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    Photo By Yoshie Makiyama | Participating students, age 15 to 20, from Uruma City pose for a photo on August 14,...... read more read more



    Story by Yoshie Makiyama 

    Marine Corps Installations Pacific

    Camp Courtney opened its gates to local students from the neighboring city of Uruma to give them an opportunity to experience American culture during a five-day Camp Courtney Summer English Class, August 14-18, 2023. With it, students had a chance not just to learn English but also broaden their understanding of their own surroundings and Japanese culture. The project has continued for more than 20 years, and Uruma City now supports publicity and transportation.


    Okinawa is known to the Japanese for hosting many U.S. military bases, and Uruma City is one of the areas that shares land with the U.S. Marine Corps.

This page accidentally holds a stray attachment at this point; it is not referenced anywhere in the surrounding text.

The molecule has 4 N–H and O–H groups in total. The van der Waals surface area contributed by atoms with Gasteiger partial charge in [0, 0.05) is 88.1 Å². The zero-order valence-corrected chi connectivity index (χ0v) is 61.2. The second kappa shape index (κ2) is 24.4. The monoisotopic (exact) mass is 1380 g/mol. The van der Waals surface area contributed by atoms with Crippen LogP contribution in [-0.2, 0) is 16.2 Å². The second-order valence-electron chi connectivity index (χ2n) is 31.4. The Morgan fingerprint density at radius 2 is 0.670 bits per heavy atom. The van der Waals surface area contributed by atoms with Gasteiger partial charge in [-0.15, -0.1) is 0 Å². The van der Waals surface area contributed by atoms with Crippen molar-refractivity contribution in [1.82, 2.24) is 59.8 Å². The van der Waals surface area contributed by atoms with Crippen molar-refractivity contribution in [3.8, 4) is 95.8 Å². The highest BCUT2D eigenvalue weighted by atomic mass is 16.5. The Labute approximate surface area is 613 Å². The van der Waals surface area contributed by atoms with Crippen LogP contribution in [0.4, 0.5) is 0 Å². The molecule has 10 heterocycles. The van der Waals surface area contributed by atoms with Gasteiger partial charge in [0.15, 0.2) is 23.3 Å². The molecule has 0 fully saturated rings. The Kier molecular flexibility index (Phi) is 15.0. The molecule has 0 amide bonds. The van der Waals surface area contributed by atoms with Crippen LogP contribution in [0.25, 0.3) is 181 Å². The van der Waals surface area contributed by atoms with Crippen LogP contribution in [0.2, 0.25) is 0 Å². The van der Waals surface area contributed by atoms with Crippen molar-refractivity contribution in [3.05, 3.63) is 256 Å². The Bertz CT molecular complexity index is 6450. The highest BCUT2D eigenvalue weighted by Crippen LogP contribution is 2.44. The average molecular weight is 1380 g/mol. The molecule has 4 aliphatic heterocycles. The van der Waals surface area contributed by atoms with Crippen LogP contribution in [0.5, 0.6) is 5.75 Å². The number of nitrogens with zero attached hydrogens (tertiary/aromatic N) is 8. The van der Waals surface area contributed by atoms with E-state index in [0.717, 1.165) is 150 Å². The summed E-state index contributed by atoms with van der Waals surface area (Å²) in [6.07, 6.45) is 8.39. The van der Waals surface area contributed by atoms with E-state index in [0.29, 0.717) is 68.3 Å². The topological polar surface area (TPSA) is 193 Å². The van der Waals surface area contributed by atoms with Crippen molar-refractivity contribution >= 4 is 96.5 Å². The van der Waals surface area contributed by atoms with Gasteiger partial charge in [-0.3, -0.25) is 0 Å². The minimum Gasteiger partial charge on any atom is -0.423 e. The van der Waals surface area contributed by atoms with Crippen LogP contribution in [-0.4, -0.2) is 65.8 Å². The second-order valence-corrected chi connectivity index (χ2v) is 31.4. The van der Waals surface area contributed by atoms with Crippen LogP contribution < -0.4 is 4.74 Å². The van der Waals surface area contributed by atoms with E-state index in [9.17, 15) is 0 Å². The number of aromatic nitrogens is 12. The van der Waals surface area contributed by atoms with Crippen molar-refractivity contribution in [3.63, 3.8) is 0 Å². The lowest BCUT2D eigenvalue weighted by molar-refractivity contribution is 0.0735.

Although military bases and neighboring communities are separated by a fence, a lot of communities take advantage of this unique environment. Military service members often lend their support to local residents by participating in cleanups. However, one of the ever-popular exchanges between communities is English classes.

    When Ichiro Umehara, the community relations specialist for Camps Courtney and McTureous, received a local parent’s request over 20 years ago for students to study English on base as if they were abroad, he recognized the benefits and came up with the idea of a 5-day English class during summer vacation for Japanese school children. Umehara thought this could bring the base and the local community closer together.